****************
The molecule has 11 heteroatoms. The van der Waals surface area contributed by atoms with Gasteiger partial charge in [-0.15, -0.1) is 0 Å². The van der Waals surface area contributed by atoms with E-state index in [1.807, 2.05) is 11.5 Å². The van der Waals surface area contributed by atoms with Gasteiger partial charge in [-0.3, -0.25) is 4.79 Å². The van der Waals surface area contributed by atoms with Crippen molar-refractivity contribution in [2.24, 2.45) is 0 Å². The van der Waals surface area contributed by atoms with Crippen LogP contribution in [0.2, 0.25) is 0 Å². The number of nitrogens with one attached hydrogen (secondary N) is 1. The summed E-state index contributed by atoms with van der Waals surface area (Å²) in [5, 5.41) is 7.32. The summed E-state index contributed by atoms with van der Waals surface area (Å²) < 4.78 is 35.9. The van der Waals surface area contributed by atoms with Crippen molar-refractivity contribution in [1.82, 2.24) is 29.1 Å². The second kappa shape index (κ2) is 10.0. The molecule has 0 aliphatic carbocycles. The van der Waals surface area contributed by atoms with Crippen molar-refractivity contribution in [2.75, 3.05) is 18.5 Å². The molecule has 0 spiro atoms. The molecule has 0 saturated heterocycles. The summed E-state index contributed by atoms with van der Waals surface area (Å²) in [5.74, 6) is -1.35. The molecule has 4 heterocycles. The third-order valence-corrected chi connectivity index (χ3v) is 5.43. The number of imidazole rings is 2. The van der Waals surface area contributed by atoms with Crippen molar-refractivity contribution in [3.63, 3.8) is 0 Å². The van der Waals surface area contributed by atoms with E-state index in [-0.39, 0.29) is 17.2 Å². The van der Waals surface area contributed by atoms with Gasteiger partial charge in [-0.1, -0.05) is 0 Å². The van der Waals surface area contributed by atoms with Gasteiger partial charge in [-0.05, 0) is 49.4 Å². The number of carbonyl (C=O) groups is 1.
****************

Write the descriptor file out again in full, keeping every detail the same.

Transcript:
The molecule has 11 heteroatoms. The van der Waals surface area contributed by atoms with Gasteiger partial charge in [-0.15, -0.1) is 0 Å². The van der Waals surface area contributed by atoms with E-state index in [1.807, 2.05) is 11.5 Å². The van der Waals surface area contributed by atoms with Gasteiger partial charge in [-0.3, -0.25) is 4.79 Å². The van der Waals surface area contributed by atoms with Crippen molar-refractivity contribution in [2.24, 2.45) is 0 Å². The van der Waals surface area contributed by atoms with Crippen LogP contribution in [0.2, 0.25) is 0 Å². The number of nitrogens with one attached hydrogen (secondary N) is 1. The summed E-state index contributed by atoms with van der Waals surface area (Å²) in [5, 5.41) is 7.32. The summed E-state index contributed by atoms with van der Waals surface area (Å²) < 4.78 is 35.9. The van der Waals surface area contributed by atoms with Crippen molar-refractivity contribution in [1.82, 2.24) is 29.1 Å². The second kappa shape index (κ2) is 10.0. The molecule has 0 aliphatic carbocycles. The van der Waals surface area contributed by atoms with Crippen molar-refractivity contribution in [2.75, 3.05) is 18.5 Å². The molecule has 0 spiro atoms. The molecule has 0 saturated heterocycles. The summed E-state index contributed by atoms with van der Waals surface area (Å²) in [5.74, 6) is -1.35. The molecule has 4 heterocycles. The third-order valence-corrected chi connectivity index (χ3v) is 5.43. The number of imidazole rings is 2. The van der Waals surface area contributed by atoms with Crippen molar-refractivity contribution in [3.63, 3.8) is 0 Å². The van der Waals surface area contributed by atoms with E-state index in [-0.39, 0.29) is 17.2 Å². The van der Waals surface area contributed by atoms with Gasteiger partial charge in [-0.1, -0.05) is 0 Å². The van der Waals surface area contributed by atoms with Gasteiger partial charge in [-0.05, 0) is 49.4 Å². The number of carbonyl (C=O) groups is 1.